Johannesburg : South africa


What It Is Like to Retire in Johannesburg

The largest city in South Africa and one of the fifty largest cities in the world, Johannesburg has a popular international retirement community. It is well known for its perfect weather, warm and welcoming people, and modernity and prosperity, all of which make it a beloved African city for expats. Parts of the city are extremely modern with shopping malls and complexes that could be in any city of the world. It is very large and is adjacent to Soweto, a former township home to millions of Africans. Nelson Mandela lived there in the early part of his life, and in his latter years in a very large home in a prosperous home in an affluent area of Johannesburg.  

 Photo of the Johannesburg skyline courtesy of the Maharishi Institute.


Where to Retire in Johannesburg and Home Prices

Johannesburg housing runs the gamut of price and quality. In the residential areas, there are plenty of luxury suburbs. Almost all homes are gated, fenced, or patrolled by guards. However, limited housing options in the city means that shanty towns and former townships are a reality for Johannesburg's poor. The average home price in the country is about U.S. $100,000.


What Is Special about Johannesburg

Johannesburg in 2008 was rated number 47 out of 50 top commerce centers in the world, the only city in Africa on the list; it's a very Western-friendly, contemporary city.


What Is Not Special about Johannesburg

Crime in Johannesburg is notoriously high.


Who Will Like Retirement in Johannesburg

Those with a sense of adventure who want to live in a very big city with suburbs might want to retire here.


Local Economy Is Driven by

Mining (there is still some gold mining in the area, although it is very deep and very mechanized). There is finance and manufacturing as well.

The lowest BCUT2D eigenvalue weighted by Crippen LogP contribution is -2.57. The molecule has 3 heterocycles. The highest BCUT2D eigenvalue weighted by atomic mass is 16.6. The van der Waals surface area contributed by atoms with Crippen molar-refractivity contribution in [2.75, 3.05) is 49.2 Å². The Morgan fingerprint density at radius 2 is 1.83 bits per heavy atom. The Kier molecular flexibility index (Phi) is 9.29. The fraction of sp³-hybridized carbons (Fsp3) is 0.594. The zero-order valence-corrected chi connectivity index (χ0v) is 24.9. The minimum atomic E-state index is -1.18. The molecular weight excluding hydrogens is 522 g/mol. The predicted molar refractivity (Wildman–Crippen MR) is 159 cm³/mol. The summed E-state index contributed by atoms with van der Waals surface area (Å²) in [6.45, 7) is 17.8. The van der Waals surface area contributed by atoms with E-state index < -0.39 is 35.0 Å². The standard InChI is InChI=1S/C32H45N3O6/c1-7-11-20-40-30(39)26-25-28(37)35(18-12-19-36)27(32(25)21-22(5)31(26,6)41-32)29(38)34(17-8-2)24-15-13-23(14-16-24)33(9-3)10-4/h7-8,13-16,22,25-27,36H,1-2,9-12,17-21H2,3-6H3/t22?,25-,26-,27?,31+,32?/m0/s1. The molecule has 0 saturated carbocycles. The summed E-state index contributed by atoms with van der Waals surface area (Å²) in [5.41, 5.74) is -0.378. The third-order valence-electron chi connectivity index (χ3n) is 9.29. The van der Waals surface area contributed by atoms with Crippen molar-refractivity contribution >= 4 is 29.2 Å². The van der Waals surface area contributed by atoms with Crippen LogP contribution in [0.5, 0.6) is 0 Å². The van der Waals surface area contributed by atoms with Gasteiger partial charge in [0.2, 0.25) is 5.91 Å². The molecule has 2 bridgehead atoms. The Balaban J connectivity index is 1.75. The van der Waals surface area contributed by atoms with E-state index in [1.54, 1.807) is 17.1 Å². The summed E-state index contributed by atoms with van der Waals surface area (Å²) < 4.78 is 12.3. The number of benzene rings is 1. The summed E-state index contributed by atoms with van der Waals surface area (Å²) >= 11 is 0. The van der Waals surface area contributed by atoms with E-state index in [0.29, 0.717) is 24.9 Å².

Climate and Physical Environment

Johannesburg is located in a subtropical highland climate; it is nearly always sunny and always warm with hot summers (which are reverse those of the northern hemisphere).


Restaurants & Cultural Scene

There are many history museums in the city, some centering on Nelson Mandela. The Apartheid Museum is spectacular, and so is a visit to Liliesleaf, an estate where Mandela and ANC hid during apartheid. There are also many wildlife opportunities; the Johannesburg Zoo is one of the largest in South Africa. The quality of food and wine is high in the city's restaurants.



Crime is still a concern in Johannesburg, but through major financial efforts in the city center, crime has been dropping since the early 2000s.


Medical Facilities

South Africa is proud of its medical care, which even the poorest citizens can take advantage of. The world's first successful heart transplant was here in Johannesburg.


As a young city, Johannesburg still lacks a reliable public transport system. It is serviced by an international airport and a collection of smaller commercial airports.


Valuable Links

Johannesburg on Wikipedia


What people are saying about Johannesburg

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